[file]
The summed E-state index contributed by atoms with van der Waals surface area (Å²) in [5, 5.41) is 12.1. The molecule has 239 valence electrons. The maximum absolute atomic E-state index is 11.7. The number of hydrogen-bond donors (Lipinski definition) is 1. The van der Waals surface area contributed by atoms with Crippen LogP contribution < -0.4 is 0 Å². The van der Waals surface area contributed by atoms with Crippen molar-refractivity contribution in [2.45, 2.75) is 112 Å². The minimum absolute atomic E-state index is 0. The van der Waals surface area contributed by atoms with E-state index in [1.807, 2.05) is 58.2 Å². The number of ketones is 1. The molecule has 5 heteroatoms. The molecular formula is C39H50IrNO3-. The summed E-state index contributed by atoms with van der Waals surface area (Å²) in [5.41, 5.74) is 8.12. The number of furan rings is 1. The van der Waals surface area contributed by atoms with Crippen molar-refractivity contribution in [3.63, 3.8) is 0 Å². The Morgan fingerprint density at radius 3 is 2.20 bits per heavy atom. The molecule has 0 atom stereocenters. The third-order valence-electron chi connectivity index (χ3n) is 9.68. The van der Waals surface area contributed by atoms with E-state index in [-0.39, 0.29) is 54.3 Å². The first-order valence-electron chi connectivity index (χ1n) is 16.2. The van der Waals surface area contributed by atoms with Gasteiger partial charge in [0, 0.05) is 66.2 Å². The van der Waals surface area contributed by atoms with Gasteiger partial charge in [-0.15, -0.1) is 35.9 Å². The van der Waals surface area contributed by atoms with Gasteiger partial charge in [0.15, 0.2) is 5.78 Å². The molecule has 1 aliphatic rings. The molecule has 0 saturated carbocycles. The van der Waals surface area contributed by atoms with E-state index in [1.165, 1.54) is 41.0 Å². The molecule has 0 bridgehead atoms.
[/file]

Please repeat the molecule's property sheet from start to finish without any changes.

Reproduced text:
The summed E-state index contributed by atoms with van der Waals surface area (Å²) in [5, 5.41) is 12.1. The molecule has 239 valence electrons. The maximum absolute atomic E-state index is 11.7. The number of hydrogen-bond donors (Lipinski definition) is 1. The van der Waals surface area contributed by atoms with Crippen LogP contribution < -0.4 is 0 Å². The van der Waals surface area contributed by atoms with Crippen molar-refractivity contribution in [2.45, 2.75) is 112 Å². The minimum absolute atomic E-state index is 0. The van der Waals surface area contributed by atoms with E-state index in [1.807, 2.05) is 58.2 Å². The number of ketones is 1. The molecule has 5 heteroatoms. The molecular formula is C39H50IrNO3-. The summed E-state index contributed by atoms with van der Waals surface area (Å²) in [5.41, 5.74) is 8.12. The number of furan rings is 1. The van der Waals surface area contributed by atoms with Crippen molar-refractivity contribution in [3.63, 3.8) is 0 Å². The Morgan fingerprint density at radius 3 is 2.20 bits per heavy atom. The molecule has 0 atom stereocenters. The third-order valence-electron chi connectivity index (χ3n) is 9.68. The van der Waals surface area contributed by atoms with E-state index in [-0.39, 0.29) is 54.3 Å². The first-order valence-electron chi connectivity index (χ1n) is 16.2. The van der Waals surface area contributed by atoms with Gasteiger partial charge in [0, 0.05) is 66.2 Å². The van der Waals surface area contributed by atoms with Gasteiger partial charge in [-0.15, -0.1) is 35.9 Å². The van der Waals surface area contributed by atoms with Gasteiger partial charge in [0.15, 0.2) is 5.78 Å². The molecule has 1 aliphatic rings. The molecule has 0 saturated carbocycles. The van der Waals surface area contributed by atoms with E-state index in [1.165, 1.54) is 41.0 Å². The molecule has 0 bridgehead atoms.